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SpaceX will take 3 space tourists in a historic mission to the ISS

SpaceX is set to send three private citizens on a flight to the International Space Station.

The mission, announced last week, will be hosted by Axiom Space, which has an ultimate end goal of building the world's first commercial space station. The first mission will send three people to the station in the second half of 2021, offering at least eight days of microgravity on board the station. While there, they will be able to witness some of the most impressive views of the Earth experienced by a very rare few.

The visit will be conducted using SpaceX's Crew Dragon. The capsule, currently in development, forms part of NASA's Commercial Crew program with private industry to ferry humans to and from space. It will also eliminate reliance on sending NASA crew all the way to Kazakhstan to fly from Roscosmos' Baikonur Cosmodrome. (Even though Christina Koch looked very happy to be back on Earth, NASA would likely prefer her to land in the U.S.)

The first crewed flight with Crew Dragon, "Demo-2," is expected later this year.

Crew Dragon development.Bloomberg/Bloomberg/Getty Images

Axiom Space, founded in 2016, has big plans for its commercial mission. It's expected to act as a "precursor mission" to the station, and it's currently discussing with NASA plans to create new agreements for its space station missions.

The end goal is to eventually build out the Axiom's own section of the ISS, which will be built out into the world's first commercial space station.

SpaceNews reports that Axiom agreed in January with NASA to attach a docking port and observatory to the space station in late 2024.

Axiom will attach a habitation model in 2025, then a research module in 2026, in preparation for detaching from the ISS itself and forming its own station when the ISS is retired sometime in the late 2020s.

The International Space Station.Shutterstock

“This history-making flight will represent a watershed moment in the march toward universal and routine access to space,” Axiom CEO Michael Suffredini, program manager for the ISS from 2005 to 2015, said in a statement. “This will be just the first of many missions to ISS to be completely crewed and managed by Axiom Space – a first for a commercial entity. Procuring the transportation marks significant progress toward that goal, and we’re glad to be working with SpaceX in this effort.”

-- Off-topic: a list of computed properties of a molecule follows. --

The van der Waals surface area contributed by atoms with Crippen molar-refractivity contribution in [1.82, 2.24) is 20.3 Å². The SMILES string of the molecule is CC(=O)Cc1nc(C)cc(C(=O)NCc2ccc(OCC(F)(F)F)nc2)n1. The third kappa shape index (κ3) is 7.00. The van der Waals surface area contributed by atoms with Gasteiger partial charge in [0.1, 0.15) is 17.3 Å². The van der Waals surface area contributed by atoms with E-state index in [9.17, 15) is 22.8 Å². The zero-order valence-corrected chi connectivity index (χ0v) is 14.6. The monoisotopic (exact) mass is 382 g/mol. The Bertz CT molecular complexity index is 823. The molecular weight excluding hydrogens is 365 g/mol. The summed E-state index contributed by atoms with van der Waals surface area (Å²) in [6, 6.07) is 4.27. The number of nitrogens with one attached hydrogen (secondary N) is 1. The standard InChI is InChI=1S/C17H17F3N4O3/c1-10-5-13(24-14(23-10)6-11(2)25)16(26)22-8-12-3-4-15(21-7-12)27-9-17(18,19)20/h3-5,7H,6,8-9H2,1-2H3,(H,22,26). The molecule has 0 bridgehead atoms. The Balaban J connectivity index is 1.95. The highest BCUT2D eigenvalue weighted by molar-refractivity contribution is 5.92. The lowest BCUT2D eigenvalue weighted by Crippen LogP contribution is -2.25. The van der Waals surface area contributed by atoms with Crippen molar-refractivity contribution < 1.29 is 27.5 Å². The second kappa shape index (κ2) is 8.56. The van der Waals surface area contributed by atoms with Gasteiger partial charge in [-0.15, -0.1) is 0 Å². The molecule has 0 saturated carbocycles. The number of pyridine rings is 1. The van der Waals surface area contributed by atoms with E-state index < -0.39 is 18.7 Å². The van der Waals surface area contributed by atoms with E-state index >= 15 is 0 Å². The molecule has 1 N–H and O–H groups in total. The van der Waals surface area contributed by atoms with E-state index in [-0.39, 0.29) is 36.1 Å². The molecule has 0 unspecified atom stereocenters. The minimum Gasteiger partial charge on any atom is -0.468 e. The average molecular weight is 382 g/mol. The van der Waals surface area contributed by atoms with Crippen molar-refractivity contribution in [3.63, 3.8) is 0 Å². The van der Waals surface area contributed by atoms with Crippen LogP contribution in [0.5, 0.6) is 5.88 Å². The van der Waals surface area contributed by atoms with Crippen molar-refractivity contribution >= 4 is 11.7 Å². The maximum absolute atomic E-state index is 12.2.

“This will be just the first of many missions to ISS"

Axiom Space is not the first company to suggest Crew Dragon flights for private citizens. SpaceX announced on February 2017 plans to send two private citizens around the moon using the capsule. In September 2018, CEO Elon Musk announced the client was Japanese billionaire Yusaku Maezawa, the trip would take place in 2023, and it would use the under-development Starship instead to transport six to eight artists.

Last month, Space Adventures announced it planned to send up to four private citizens into space with the capsule. The mission was billed as potentially the first to use all-American spaceflight technology, using a Falcon 9 reusable rocket to send up the capsule from the Cape Canaveral Air Force Station in Florida. That mission would involve a launch window stretching from late 2021 to early 2022, after a few weeks of training in the United States. The mission would last for five days, flying far enough to break the world altitude record for commercial spaceflight.

The Inverse analysis

Space is getting commercialized.

SpaceX and Blue Origin have spoken before about their aims to support new businesses with cheaper space launches and new infrastructure. Blue Origin's Jeff Bezos has likened these future firms to Amazon, which were able to succeed thanks to early pioneers' work.

Axiom Space is something of a newcomer to the area. Space Adventures, on the other hand, has already flown over 36 million miles for private citizens over eight missions from 2001 to 2009. Axiom has impressive talent in its leadership, like four-time astronaut Michael López-Alegría and former NASA administrator Charlie Bolden.

There's no denying, though, that this first mission will be a key test for plans to expand space into a more commercialized arena.

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